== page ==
Being wide awake at that point, we caught the remastered Hitchcock film, “Touch of Evil.”   The scene where Janet Leigh wakes up in Tijuana after being drugged and she’s in the seedy hotel  and sees, about 2 inches from her face,  Joseph Calleia’s dead, bulging eyes (because he had just been strangled by Orson Wells and thrown over the bed such that his head was dangling ), reminded us again of the uncanny valley.  (We stayed up. Oh well.) And then, there was an episode  of Criminal Minds entitled “Uncanny Valley.” The episode was about a girl who was given electroshock therapy by her evil abusing psychiatrist father  and compensated for this by drugging women to paralyze them and dress them as the dolls that her father took from her, or some such. (It’s a little more complicated than that and way too contrived for our tastes. A little crime genre goes a long way with us).

The uncanny valley, we think, is the perception of lifelessness, with the natural result being fear and disgust, or fisgust, a word we just made up. This may be why, after being run down by a sociopath and realizing that the person has no moral wiring, we feel disgusted — the sociopath, to us, is in the uncanny valley. (Those of you who have experienced this know this kick-in-the-gut feeling). They seemed lifelike. But they’re really Weird Kitty.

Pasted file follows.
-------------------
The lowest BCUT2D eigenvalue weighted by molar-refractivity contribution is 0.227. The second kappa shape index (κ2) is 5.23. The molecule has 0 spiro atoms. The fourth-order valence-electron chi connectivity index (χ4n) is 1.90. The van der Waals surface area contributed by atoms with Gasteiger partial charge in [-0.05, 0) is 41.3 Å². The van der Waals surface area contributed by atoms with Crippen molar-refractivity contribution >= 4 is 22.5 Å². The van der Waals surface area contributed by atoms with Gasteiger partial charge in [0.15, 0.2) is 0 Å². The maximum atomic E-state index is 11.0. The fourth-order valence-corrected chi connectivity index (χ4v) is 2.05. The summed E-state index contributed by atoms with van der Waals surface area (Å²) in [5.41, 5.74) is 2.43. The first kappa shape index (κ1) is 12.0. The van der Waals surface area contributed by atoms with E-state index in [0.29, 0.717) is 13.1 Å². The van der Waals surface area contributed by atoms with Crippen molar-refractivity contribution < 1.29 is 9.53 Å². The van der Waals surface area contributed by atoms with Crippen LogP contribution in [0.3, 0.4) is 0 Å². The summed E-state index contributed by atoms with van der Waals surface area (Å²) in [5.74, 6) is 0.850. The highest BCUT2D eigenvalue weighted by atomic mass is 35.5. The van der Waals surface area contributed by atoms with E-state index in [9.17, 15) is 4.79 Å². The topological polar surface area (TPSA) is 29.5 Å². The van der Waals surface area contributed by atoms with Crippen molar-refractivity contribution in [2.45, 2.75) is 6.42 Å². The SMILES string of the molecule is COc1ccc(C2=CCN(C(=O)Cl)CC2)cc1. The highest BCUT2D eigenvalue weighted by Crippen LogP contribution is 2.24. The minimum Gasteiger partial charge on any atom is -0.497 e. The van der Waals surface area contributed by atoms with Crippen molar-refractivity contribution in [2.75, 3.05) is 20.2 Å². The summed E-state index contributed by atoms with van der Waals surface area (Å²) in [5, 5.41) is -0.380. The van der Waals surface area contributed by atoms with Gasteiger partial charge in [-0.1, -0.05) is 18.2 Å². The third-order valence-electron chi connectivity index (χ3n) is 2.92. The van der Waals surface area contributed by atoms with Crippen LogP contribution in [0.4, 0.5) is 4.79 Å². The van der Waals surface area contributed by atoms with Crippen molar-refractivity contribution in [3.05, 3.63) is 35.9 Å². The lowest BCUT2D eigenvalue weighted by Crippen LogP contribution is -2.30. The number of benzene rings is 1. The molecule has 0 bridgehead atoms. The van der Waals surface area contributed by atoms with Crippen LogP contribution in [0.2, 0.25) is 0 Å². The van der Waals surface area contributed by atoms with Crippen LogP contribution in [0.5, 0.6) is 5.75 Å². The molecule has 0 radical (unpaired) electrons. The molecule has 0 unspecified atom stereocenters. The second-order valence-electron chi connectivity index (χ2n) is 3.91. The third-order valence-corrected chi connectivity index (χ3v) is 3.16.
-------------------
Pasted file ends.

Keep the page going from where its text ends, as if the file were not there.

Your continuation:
Much of the theory involving why we  are creeped out by humanesque beings  has to do with matching the life-likeness with actual life. This involves studying perception, more particularly, social or action perception. Below is an image from a recent report demonstrating that the brain is much more active (in areas involved with predicting actions) when figuring out life-likeness versus visually obvious robots or visually apparent humans (click to enlarge), there’s brains on blatant robots (top), brains on life-like robots (middle one, with all the dots) and brains on humans (bottom):